Photo: Karen I. Hirsch

here have been moments when AnnaMaria Baraglia, ’18 bs rs wanted to walk away from her dreams. Nearly 10 years ago, AnnaMaria suffered a stroke that left her with partial paralysis, speech problems, mental difficulties and sensation loss.

Neal Gottlieb 18



studies and human development who themselves have a physical disability. Carol and her two adult children established this endowed fund to honor Neal’s vibrant life. “Neal was too stubborn to let an illness limit and define him,” Carol explains. “It’s meant for those who continue to fight and conquer their mobility challenges and who won’t let anything stand in the way of the education they desire.”

Voices for change Now 37, AnnaMaria also harbors a stubborn streak. Only a year and a half after her stroke, she enrolled at Wright College to begin the process of becoming an occupational therapy assistant. In 2015, she transferred to UIC. “I always try to attribute positive outcomes to my stroke,” AnnaMaria says. “If I hadn’t had a stroke, I never would have known about occupational therapy as a career.” At AHS, AnnaMaria pursued a major in rehabilitative sciences and a minor

“Disability studies helped open my eyes to the fact that I’m not the only one going through these experiences,” she says. “There’s an entire community that’s marginalized by society.”

Carol Gottlieb

in disability and human development. From the beginning, her courses made a personal impact. In class and during conversations with others in her cohort, AnnaMaria learned about her rights, and she began to advocate for herself and others. “Not everyone is lucky enough to know about workplace or educational accommodations,” she says. By necessity, Neal also became familiar with the rules and regulations around workplace accommodations. He continued working for the U.S. General Accounting Office (now the

U.S. General Accountability Office) for five years after his diagnosis. “He took working in the public sector, that responsibility, quite seriously,” Carol says. Neal was passionate about his career, but he had to fight for workplace accommodations. “He did a lot of investigation into assistive technologies,” Carol remembers. “It was very important to him.”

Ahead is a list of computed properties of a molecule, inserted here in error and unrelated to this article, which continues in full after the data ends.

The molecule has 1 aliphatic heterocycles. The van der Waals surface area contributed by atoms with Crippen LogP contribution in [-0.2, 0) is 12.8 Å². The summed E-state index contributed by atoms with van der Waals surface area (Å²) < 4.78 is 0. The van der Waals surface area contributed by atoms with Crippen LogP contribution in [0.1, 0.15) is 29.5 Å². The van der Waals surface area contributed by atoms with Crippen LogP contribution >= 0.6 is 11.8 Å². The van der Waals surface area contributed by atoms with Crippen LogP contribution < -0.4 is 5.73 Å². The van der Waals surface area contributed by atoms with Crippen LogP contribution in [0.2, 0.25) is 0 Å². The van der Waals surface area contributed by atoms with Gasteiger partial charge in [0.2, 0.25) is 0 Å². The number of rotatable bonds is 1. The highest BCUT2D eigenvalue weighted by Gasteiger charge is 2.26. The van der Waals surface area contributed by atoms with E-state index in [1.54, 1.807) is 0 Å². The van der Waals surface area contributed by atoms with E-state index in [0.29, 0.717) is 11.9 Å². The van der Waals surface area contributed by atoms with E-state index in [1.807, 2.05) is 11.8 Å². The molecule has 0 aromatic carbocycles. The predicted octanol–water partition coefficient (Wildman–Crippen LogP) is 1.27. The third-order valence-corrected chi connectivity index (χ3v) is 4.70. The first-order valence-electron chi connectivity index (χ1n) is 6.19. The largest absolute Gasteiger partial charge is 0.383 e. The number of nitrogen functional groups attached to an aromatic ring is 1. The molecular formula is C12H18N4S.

A timely gift The educational field also attracted Neal’s talents. He taught accounting at UIC for three years and served SUMMER 2018



on his local school foundation as treasurer. When Carol, herself a retired teacher, saw a short how-to article about establishing an educational scholarship, she decided this was the most fitting way to honor Neal’s memory.

“You don’t need to have vast wealth to create a scholarship that will help students,” Carol says. “I don’t think people always realize that smaller donation amounts can have a significant impact.” Just ask AnnaMaria. The scholarship award notification arrived when she needed it most. “I had been applying to graduate school in occupational therapy and hadn’t been getting great news,” she recalls. “Then I found out I got the scholarship. It empowered me. It makes me feel like I’m worth it, that I’m important and that other people see that.” “It reminded me that I have a purpose,” she continues. “It doesn’t make me want to give up hope of succeeding.” When AnnaMaria accepted her diploma in May, she became the first person in her family to graduate from college. It was an eight-year journey, punctuated at times with debilitating days of pain, but it was also a triumph of AnnaMaria’s determination and spirit. “If I was a negative person, I wouldn’t be where I am today,” she says. “I thank God every day that I wake up and have a second chance at life.”